The Dialogic Imagination: Four Essays

Paperback | January 1, 1982

byM. M. BakhtinEditorMichael HolquistTranslated byCaryl Emerson

not yet rated|write a review

These essays reveal Mikhail Bakhtin (1895-1975)—known in the West largely through his studies of Rabelais and Dostoevsky—as a philosopher of language, a cultural historian, and a major theoretician of the novel. The Dialogic Imagination presents, in superb English translation, four selections from Voprosy literatury i estetiki (Problems of literature and esthetics), published in Moscow in 1975. The volume also contains a lengthy introduction to Bakhtin and his thought and a glossary of terminology.

Bakhtin uses the category "novel" in a highly idiosyncratic way, claiming for it vastly larger territory than has been traditionally accepted. For him, the novel is not so much a genre as it is a force, "novelness," which he discusses in "From the Prehistory of Novelistic Discourse." Two essays, "Epic and Novel" and "Forms of Time and of the Chronotope in the Novel," deal with literary history in Bakhtin's own unorthodox way. In the final essay, he discusses literature and language in general, which he sees as stratified, constantly changing systems of subgenres, dialects, and fragmented "languages" in battle with one another.

Pricing and Purchase Info

$27.50

Ships within 1-3 weeks
Ships free on orders over $25

From Our Editors

Bakhtin is only now starting to be recognized as one of the most important literary and philosophical theorists of our time, and The Dialogic Imagination brings together some of his most interesting and influential essays. Looking closely at the modern novel, he identifies the forces that guide and shape its particular aesthetic, and t...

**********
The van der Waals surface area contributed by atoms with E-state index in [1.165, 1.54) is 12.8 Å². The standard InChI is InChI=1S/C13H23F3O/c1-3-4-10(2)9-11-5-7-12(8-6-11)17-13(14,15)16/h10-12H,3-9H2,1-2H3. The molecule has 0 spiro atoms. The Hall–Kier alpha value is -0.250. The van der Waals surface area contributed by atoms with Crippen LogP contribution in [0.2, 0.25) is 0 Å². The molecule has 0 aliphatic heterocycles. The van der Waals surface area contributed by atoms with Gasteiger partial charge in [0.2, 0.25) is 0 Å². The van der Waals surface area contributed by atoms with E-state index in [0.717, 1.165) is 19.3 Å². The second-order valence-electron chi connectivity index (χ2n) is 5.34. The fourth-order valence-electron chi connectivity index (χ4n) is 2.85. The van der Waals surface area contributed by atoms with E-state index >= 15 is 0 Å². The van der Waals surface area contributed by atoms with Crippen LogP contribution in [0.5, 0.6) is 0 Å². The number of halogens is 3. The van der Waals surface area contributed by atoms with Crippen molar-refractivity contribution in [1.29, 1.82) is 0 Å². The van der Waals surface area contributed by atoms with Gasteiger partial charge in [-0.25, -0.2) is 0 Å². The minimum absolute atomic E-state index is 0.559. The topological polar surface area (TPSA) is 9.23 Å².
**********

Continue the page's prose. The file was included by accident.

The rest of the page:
From the Publisher

These essays reveal Mikhail Bakhtin (1895-1975)—known in the West largely through his studies of Rabelais and Dostoevsky—as a philosopher of language, a cultural historian, and a major theoretician of the novel. The Dialogic Imagination presents, in superb English translation, four selections from Voprosy literatury i estetiki (Problem...

Mikhail Bakhtin was born on November 17, 1895 in Orel, Russia. He attended the University of Petrograd from 1913 to 1918, where he studied classics and philology. After graduation, he taught, wrote, and developed many of his theories. From 1945 to 1961, Bakhtin taught at the Mordovia Teachers Training College. He continued to publish w...

other books by M. M. Bakhtin

Rabelais and His World
Rabelais and His World

Paperback|Jan 9 2009

$34.67 online$39.00list price(save 11%)
Problems of Dostoevsky's Poetics
Problems of Dostoevsky's Poetics

Kobo ebook|Nov 30 2013

$20.29 online$26.25list price(save 22%)
see all books by M. M. Bakhtin
Format:PaperbackDimensions:480 pages, 8.97 × 5.93 × 0.95 inPublished:January 1, 1982Publisher:University Of Texas PressLanguage:English

The following ISBNs are associated with this title:

ISBN - 10:029271534X

ISBN - 13:9780292715349

Look for similar items by category:

Customer Reviews of The Dialogic Imagination: Four Essays

Reviews

Extra Content

Table of Contents

AcknowledgmentsA Note on TranslationIntroduction Epic and NovelFrom the Prehistory of Novelistic DiscourseForms of Time and of the Chronotope in the NovelDiscourse in the NovelGlossary Index

From Our Editors

Bakhtin is only now starting to be recognized as one of the most important literary and philosophical theorists of our time, and The Dialogic Imagination brings together some of his most interesting and influential essays. Looking closely at the modern novel, he identifies the forces that guide and shape its particular aesthetic, and then extrapolates to examine the life and role of language in today's society. Carefully edited by Michael Holquist, this is one of the very best editions of Bakhtin's work, and it is one that will bring great pleasure to thoughtful readers.

Editorial Reviews

This magnificently edited and translated volume can be the beginning of a dialogue that will go beyond the monographic works of Bakhtin available in English up to now. - Edward Wasiolek - Comparative Literature